Taeniid history, natural selection and antigenic diversity: evolutionary theory meets helminthology.

Haag, Karen L; Gottstein, Bruno; Ayala, Francisco J (2008). Taeniid history, natural selection and antigenic diversity: evolutionary theory meets helminthology. Trends in parasitology, 24(2), pp. 96-102. Elsevier Current Trends 10.1016/j.pt.2007.11.004

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Large sets of nucleotide sequence data of parasitic helminths have been accumulated in the past two decades. Our ability to improve the health of people and animals using this knowledge has not increased proportionally, however. Evolutionary biology provides the background to understand how parasites adapt to their hosts, and computational molecular biology offers the tools to infer the mechanisms involved. The study of antigenic diversity, a way for parasites to overcome host defenses against parasites, has been neglected in helminths, yet such a study could contribute to the development of more efficient drugs, diagnostic tests and vaccines. This review focuses on the study of adaptive evolution as the cause of antigenic diversity in tapeworms and its potential applications.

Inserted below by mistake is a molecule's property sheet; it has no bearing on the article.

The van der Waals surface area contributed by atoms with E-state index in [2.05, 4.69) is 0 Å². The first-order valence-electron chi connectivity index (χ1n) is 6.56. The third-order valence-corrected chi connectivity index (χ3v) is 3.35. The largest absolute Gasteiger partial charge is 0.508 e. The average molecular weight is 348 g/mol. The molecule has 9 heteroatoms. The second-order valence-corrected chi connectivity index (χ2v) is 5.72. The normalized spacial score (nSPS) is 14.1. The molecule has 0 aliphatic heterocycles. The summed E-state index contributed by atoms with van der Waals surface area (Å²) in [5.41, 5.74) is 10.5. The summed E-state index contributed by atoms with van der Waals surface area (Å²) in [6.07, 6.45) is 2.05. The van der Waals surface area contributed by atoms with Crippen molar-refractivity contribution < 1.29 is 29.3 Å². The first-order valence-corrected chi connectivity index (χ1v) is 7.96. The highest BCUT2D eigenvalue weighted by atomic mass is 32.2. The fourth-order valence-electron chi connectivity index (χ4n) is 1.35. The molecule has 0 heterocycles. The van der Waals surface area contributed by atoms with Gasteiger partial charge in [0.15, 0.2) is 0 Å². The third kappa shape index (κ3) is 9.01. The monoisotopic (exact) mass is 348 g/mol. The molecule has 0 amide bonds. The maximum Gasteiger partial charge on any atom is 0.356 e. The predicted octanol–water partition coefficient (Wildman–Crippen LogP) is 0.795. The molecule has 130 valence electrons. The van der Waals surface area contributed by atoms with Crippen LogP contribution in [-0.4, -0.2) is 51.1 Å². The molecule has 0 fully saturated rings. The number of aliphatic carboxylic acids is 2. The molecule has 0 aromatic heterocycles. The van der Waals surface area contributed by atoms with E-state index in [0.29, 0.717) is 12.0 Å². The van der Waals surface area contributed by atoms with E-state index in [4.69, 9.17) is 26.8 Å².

Item Type:

Journal Article (Review Article)

Division/Institute:

05 Veterinary Medicine > Department of Infectious Diseases and Pathobiology (DIP) > Institute of Parasitology

UniBE Contributor:

Gottstein, Bruno

Subjects:

600 Technology > 610 Medicine & health
600 Technology > 630 Agriculture

ISSN:

1471-4922

Publisher:

Elsevier Current Trends

Language:

English

Submitter:

Bruno Gottstein

Date Deposited:

23 Jul 2018 11:18

Last Modified:

23 Oct 2019 23:16

Publisher DOI:

10.1016/j.pt.2007.11.004

PubMed ID:

18182327

BORIS DOI:

10.7892/boris.118871

URI:

https://boris.unibe.ch/id/eprint/118871

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